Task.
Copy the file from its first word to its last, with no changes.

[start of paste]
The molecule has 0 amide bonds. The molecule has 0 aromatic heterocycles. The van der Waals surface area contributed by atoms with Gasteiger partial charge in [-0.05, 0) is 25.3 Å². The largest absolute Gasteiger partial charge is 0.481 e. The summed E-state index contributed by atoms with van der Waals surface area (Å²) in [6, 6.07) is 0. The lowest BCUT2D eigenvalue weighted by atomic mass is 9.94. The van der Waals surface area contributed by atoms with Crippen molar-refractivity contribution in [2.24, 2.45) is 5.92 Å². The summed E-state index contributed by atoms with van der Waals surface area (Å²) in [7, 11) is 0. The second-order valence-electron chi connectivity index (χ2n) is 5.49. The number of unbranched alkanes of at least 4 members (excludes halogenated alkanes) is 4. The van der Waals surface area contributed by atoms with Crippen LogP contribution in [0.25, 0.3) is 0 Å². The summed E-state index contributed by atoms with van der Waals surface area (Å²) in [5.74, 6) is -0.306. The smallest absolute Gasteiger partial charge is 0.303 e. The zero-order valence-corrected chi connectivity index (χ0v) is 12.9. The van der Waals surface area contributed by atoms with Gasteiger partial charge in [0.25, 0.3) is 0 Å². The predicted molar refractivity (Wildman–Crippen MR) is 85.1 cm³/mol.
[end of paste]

The molecule has 0 amide bonds. The molecule has 0 aromatic heterocycles. The van der Waals surface area contributed by atoms with Gasteiger partial charge in [-0.05, 0) is 25.3 Å². The largest absolute Gasteiger partial charge is 0.481 e. The summed E-state index contributed by atoms with van der Waals surface area (Å²) in [6, 6.07) is 0. The lowest BCUT2D eigenvalue weighted by atomic mass is 9.94. The van der Waals surface area contributed by atoms with Crippen molar-refractivity contribution in [2.24, 2.45) is 5.92 Å². The summed E-state index contributed by atoms with van der Waals surface area (Å²) in [7, 11) is 0. The second-order valence-electron chi connectivity index (χ2n) is 5.49. The number of unbranched alkanes of at least 4 members (excludes halogenated alkanes) is 4. The van der Waals surface area contributed by atoms with Crippen LogP contribution in [0.25, 0.3) is 0 Å². The summed E-state index contributed by atoms with van der Waals surface area (Å²) in [5.74, 6) is -0.306. The smallest absolute Gasteiger partial charge is 0.303 e. The zero-order valence-corrected chi connectivity index (χ0v) is 12.9. The van der Waals surface area contributed by atoms with Gasteiger partial charge in [0.25, 0.3) is 0 Å². The predicted molar refractivity (Wildman–Crippen MR) is 85.1 cm³/mol.